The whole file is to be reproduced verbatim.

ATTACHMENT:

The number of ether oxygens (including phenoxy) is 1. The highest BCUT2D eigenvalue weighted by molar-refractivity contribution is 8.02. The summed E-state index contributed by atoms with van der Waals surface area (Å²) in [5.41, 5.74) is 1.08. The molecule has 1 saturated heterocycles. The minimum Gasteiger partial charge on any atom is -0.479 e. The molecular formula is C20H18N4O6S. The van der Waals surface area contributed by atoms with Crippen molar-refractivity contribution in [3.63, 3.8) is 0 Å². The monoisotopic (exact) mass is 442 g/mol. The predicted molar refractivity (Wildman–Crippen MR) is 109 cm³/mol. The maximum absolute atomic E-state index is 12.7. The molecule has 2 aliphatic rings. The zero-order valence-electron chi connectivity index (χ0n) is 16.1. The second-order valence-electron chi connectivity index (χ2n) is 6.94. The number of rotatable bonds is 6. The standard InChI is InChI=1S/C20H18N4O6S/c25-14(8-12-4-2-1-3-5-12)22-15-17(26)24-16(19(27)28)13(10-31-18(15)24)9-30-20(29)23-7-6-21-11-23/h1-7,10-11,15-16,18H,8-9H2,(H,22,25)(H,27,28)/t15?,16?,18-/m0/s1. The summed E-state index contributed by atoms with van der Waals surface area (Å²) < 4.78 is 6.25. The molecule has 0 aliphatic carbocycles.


The number of ether oxygens (including phenoxy) is 1. The highest BCUT2D eigenvalue weighted by molar-refractivity contribution is 8.02. The summed E-state index contributed by atoms with van der Waals surface area (Å²) in [5.41, 5.74) is 1.08. The molecule has 1 saturated heterocycles. The minimum Gasteiger partial charge on any atom is -0.479 e. The molecular formula is C20H18N4O6S. The van der Waals surface area contributed by atoms with Crippen molar-refractivity contribution in [3.63, 3.8) is 0 Å². The monoisotopic (exact) mass is 442 g/mol. The predicted molar refractivity (Wildman–Crippen MR) is 109 cm³/mol. The maximum absolute atomic E-state index is 12.7. The molecule has 2 aliphatic rings. The zero-order valence-electron chi connectivity index (χ0n) is 16.1. The second-order valence-electron chi connectivity index (χ2n) is 6.94. The number of rotatable bonds is 6. The standard InChI is InChI=1S/C20H18N4O6S/c25-14(8-12-4-2-1-3-5-12)22-15-17(26)24-16(19(27)28)13(10-31-18(15)24)9-30-20(29)23-7-6-21-11-23/h1-7,10-11,15-16,18H,8-9H2,(H,22,25)(H,27,28)/t15?,16?,18-/m0/s1. The summed E-state index contributed by atoms with van der Waals surface area (Å²) < 4.78 is 6.25. The molecule has 0 aliphatic carbocycles.